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Thread: Ted Cruz 'birther' row focusing on Cruz's MOTHER

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  1. #11
    Senior Member Judy's Avatar
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    Cruz's father had Canadian citizenship. His father and mother went to Canada at the same time. The other day when Jake Tapper or someone was interviewing him on the subject, Cruz said his mother couldn't have had Canadian citizenship because of the "residency requirement". Well, they would have both had the same residency. So was Cruz born to a father who was still a Cuban citizen?

    See, this is why only natural born citizens are eligible to run for the office of President and Vice President so that our determination of citizenship eligibility for the office does not depend upon the records or citizenship laws of other countries. We're a sovereign nation and in order for our Constitution to rule properly, it must be based upon those matters domestic that we control and know about. We can't have a Presidential election dependent upon what someone in Canada did while they were registering Canadian citizens to vote. We can't have a Presidential election dependent upon when someone left Cuba or when they moved to Canada or how long they stayed or whether they denounced US citizenship. It's beyond absurd.

    The rule is simple:

    1. born in the USA
    2. born to 2 US citizens

    Period.

    Based on what we know, the children of Ted Cruz and Marco Rubio can run for President and Vice President, but their fathers can not. Cruz and Rubio already have nice jobs with a lot of power, perhaps too much, but at least they're eligible for the spots they hold. They are neither one eligible for the Big Promotion in more ways than one, but the one stops their trains now and that's what needs to be done. Their trains need to be stopped.

    Thank you Trump for applying the brakes.
    Last edited by Judy; 01-10-2016 at 02:50 AM.
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  2. #12
    Senior Member JohnDoe2's Avatar
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    All of the accusations and claims seem to come from news articles

    so I don't see as how some are "proof" and others are just "false claims".

    Her birth certificate means nothing when the question is,

    did she become a Canadian citizen before his birth.

    The only thing we have are news articles.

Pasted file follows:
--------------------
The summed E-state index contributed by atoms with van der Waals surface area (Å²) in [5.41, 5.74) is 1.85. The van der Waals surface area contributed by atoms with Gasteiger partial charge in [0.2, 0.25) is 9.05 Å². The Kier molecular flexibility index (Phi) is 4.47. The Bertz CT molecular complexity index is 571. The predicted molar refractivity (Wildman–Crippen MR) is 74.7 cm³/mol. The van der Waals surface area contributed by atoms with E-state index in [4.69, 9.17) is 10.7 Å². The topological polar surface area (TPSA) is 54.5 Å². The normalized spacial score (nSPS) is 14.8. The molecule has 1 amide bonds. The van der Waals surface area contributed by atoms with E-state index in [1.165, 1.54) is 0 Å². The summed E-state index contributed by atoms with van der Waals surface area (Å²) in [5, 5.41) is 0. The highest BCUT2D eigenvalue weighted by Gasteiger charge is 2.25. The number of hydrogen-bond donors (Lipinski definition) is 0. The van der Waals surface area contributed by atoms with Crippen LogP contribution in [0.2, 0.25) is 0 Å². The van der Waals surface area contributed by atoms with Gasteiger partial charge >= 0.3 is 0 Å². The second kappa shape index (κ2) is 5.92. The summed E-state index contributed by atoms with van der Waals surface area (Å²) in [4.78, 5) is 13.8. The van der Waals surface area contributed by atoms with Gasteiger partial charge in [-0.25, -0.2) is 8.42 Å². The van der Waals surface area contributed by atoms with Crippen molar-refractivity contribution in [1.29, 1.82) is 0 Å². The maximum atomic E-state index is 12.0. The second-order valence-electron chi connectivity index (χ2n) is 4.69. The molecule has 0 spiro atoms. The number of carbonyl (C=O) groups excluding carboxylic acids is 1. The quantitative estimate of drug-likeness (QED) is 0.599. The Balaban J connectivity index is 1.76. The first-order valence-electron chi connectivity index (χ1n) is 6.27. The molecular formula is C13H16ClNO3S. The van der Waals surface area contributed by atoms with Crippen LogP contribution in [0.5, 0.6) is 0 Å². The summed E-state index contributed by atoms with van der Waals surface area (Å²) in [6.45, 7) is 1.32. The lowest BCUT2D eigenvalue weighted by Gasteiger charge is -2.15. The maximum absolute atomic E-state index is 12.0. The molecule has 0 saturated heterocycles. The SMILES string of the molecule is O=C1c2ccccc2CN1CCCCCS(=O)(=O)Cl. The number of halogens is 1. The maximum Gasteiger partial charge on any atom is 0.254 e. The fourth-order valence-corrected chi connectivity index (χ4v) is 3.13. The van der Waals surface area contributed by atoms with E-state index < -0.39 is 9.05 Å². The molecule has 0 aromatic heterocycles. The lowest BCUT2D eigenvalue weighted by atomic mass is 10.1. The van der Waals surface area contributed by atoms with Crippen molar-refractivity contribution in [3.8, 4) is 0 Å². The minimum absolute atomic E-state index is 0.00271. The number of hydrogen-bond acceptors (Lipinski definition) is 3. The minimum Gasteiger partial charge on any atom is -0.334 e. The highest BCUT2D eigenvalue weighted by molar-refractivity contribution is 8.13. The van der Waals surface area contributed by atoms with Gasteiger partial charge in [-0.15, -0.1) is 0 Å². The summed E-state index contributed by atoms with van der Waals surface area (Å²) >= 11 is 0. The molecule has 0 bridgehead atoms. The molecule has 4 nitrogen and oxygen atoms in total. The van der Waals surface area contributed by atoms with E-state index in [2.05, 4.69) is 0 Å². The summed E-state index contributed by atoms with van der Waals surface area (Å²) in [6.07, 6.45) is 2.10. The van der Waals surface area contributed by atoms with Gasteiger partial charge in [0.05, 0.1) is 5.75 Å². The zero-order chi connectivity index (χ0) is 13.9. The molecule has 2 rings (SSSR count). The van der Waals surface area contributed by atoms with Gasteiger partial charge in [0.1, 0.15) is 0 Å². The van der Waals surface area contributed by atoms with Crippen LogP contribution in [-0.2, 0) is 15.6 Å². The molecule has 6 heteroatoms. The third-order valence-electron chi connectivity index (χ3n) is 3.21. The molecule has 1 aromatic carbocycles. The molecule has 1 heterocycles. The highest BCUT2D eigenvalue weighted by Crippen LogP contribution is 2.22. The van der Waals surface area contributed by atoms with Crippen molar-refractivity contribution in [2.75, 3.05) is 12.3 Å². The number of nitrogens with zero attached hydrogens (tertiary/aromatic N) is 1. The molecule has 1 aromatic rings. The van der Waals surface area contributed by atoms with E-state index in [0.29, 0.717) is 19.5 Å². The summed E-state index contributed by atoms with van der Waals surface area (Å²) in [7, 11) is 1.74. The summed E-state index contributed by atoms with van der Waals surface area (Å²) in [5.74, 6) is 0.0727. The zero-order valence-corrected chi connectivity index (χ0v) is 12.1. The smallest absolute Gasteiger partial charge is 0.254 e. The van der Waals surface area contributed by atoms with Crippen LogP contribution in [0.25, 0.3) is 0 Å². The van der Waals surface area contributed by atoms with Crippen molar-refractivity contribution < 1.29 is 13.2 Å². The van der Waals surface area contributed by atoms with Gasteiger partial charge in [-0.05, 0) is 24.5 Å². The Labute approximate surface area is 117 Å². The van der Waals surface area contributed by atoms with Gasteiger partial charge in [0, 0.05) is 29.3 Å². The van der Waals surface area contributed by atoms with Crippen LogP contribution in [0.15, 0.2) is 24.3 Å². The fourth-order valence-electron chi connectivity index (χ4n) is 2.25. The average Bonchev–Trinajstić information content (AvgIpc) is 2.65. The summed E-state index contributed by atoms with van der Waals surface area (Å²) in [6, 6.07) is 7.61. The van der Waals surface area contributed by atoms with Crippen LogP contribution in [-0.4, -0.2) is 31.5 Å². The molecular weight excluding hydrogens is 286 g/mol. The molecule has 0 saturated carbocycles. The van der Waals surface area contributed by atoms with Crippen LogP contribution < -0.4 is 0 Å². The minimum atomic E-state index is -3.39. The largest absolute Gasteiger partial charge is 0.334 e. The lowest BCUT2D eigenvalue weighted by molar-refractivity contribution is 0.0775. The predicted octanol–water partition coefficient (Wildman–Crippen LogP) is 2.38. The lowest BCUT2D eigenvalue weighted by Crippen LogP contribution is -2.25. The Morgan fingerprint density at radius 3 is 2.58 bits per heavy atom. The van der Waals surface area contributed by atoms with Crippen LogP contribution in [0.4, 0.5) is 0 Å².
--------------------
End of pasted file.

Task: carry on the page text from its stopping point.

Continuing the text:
None of them PROVE anything.
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  3. #13
    Senior Member Judy's Avatar
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    Quote Originally Posted by JohnDoe2 View Post
    All of the accusations and claims seem to come from news articles

    so I don't see as how some are "proof" and others are just "false claims".

    Her birth certificate means nothing when the question is,

    did she become a Canadian citizen before his birth.

    The only thing we have are news articles.

    None of them PROVE anything.
    There's really nothing to prove. He wasn't born in the US to 2 US citizens. He was born in Canada to either 1 US citizen or 0 US citizens, either way, he's not a natural born citizen, just as Obama was not a natural born citizen whether he was born in Hawaii or somewhere else, he was ineligible because his father was not a US citizen.

    None of this is complicated when you're a natural born citizen, which is another reason why we need to keep it that way. These candidates that are not natural born citizens create controversy, disrupt our domestic tranquility, and interfere with our elections as they were Constitutionally laid-out to occur. Federal and State Election Officials as well as our political parties better start doing their jobs and tell these Yahoo Wanna Be Prezidentes, "YOU'RE FIRED".
    Last edited by Judy; 01-10-2016 at 02:05 PM.
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    Senior Member JohnDoe2's Avatar
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    Is Ted Cruz a 'natural born Citizen'? Not if you're a constitutional originalist.

    @ Is Ted Cruz eligible to be President?
    Last edited by JohnDoe2; 01-10-2016 at 04:39 PM.
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  5. #15
    Senior Member Judy's Avatar
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    Quote Originally Posted by JohnDoe2 View Post
    Op-Ed
    Is Ted Cruz a 'natural born Citizen'? Not if you're a constitutional originalist.


    Republican presidential candidates Donald Trump and Sen. Ted Cruz interact during the CNN Republican presidential debate in Las Vegas on Dec. 15.
    (Justin Sullivan / Getty Images)



    Thomas Lee

    Article II of the Constitution states: “No Person except a natural born Citizen . . . shall be eligible to the Office of President.” Donald Trump thinks Sen. Ted Cruz is not a “natural born Citizen” and that he is therefore constitutionally ineligible to be president. Is Trump right?